Process Safety Database Details Lessons Learned

June 16, 2022

I’ve become quite familiar with the Institution of Chemical Engineers (IChemE) over the years. It started with a process safety webinar Chemical Processing offered that featured subject matter expert Trish Kerin, the director of the IChemE Safety Centre, which then led to a podcast that I host with her -- Process Safety With Trish & Traci.

The IChemE’s goal since its inception 100 years ago is to advance chemical engineering’s contribution for the benefit of society. They have offices in the UK and Australia (Trish is based in Victoria, Australia), but their reach is global and the messages are universal. Of the 33 podcast episodes she and I have recorded so far, I am always impressed with the passion Trish brings to the process-safety discussion. She’s a true evangelist for making sure workers get home safe and sound after every shift.

The podcast takes a look back at past incidents in order to help avoid future events. She often cites IChemE resources for more information. There is yet another resource available: Learning Lessons From Major Incidents.

The IChemE Safety & Loss Prevention Special Interest Group (S&LP SIG) has developed a Lessons Learned Database to raise awareness of high-profile incidents in the process industries. Each incident has a peer-reviewed one-page summary report, which contains a brief description of the event, basic cause, critical factors, root causes, lessons learned and reference documentation.

The 67-page PDF is put together by one of Trish’s colleagues Peter Marsh, CEng MIChemE, director of XBP Refining Consultants Ltd. and an IChemE S&LP SIG committee member. Marsh notes that these incident reports can be used as posters in the workplace to raise safety awareness and promote discussion. There are 52 reports -- one for each week of the year.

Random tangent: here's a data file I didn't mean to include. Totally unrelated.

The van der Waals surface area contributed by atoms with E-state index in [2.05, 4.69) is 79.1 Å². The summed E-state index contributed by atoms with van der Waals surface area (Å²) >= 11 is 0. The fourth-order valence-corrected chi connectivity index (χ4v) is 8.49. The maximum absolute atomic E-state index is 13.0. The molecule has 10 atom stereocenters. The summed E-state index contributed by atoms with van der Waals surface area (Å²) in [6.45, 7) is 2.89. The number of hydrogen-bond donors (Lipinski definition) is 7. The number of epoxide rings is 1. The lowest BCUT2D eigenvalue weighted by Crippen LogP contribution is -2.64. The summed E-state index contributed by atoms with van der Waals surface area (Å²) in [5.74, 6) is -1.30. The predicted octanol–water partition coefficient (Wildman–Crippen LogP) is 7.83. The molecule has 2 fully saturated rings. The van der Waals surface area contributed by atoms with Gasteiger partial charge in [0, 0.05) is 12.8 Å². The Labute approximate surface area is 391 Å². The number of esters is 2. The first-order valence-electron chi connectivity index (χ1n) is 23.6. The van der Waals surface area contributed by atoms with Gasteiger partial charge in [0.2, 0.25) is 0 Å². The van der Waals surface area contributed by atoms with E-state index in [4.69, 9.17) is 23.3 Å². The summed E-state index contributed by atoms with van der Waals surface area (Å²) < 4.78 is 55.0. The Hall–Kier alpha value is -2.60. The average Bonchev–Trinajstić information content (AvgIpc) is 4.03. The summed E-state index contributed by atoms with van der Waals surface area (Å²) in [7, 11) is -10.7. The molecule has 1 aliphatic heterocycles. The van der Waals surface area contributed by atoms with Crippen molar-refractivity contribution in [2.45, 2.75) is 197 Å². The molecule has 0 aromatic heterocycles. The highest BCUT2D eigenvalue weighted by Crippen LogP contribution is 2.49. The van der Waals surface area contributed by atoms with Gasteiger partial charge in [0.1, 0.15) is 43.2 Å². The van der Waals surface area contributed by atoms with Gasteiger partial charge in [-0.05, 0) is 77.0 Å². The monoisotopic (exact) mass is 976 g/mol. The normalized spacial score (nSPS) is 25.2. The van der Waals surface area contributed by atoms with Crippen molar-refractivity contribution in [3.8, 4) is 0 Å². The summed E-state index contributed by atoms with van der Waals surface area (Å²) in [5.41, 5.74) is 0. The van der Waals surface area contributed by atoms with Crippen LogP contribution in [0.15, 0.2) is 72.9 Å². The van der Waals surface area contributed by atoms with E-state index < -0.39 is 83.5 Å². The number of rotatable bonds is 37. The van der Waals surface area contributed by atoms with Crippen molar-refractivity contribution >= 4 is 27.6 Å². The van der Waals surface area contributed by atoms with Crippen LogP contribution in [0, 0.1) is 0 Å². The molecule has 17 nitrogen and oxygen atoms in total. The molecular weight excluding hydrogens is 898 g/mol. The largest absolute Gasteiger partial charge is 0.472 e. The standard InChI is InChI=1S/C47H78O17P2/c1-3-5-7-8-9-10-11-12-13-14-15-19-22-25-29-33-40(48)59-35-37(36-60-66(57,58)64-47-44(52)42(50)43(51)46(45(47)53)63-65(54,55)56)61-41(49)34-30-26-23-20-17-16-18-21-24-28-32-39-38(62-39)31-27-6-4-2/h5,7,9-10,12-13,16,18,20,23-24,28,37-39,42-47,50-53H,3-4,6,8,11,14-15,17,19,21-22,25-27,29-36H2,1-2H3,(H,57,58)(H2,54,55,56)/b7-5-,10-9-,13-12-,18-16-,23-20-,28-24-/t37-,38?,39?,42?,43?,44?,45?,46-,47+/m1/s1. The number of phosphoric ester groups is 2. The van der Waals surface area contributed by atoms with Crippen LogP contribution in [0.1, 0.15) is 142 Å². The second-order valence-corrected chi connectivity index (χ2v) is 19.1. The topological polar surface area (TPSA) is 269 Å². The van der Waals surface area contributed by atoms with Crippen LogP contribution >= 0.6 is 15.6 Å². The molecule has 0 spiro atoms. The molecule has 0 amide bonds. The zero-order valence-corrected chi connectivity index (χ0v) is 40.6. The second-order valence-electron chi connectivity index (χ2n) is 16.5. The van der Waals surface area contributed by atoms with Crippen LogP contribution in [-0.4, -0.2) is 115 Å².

Incidents include Piper Alpha, Deepwater Horizon, Longford, Chernobyl, Fukushima, Flixborough, Bhopal and West Fertilizer and are categorized by sectors (energy, chemical, water, food). Many of these incidents have been covered in our podcast -- and I am looking to this list to flesh out several new episodes.

The Foreword to the PDF succinctly states the need for such documents: “Over many decades, the world has tragically continued to see process safety incidents occur, resulting in the loss of many lives and impacts to the environment. Chemical Engineers have a vital role in working with others to take up the challenge to learn from past events and continually improve process safety. Indeed, the late Trevor Kletz reminded us that we need to influence key stakeholders and decision-makers ‘by showing them the consequences of bad practices and design, sharing the lessons of accidents and near misses.’”

Traci Purdum is Chemical Processing's Executive Editor and host of the Process Safety With Trish & Traci podcast series. Some day she hopes to travel to Australia to record a podcast in person. You can email her at [email protected].

About the Author

Traci Purdum | Editor-in-Chief

Traci Purdum, an award-winning business journalist with extensive experience covering manufacturing and management issues, is a graduate of the Kent State University School of Journalism and Mass Communication, Kent, Ohio, and an alumnus of the Wharton Seminar for Business Journalists, Wharton School of Business, University of Pennsylvania, Philadelphia.

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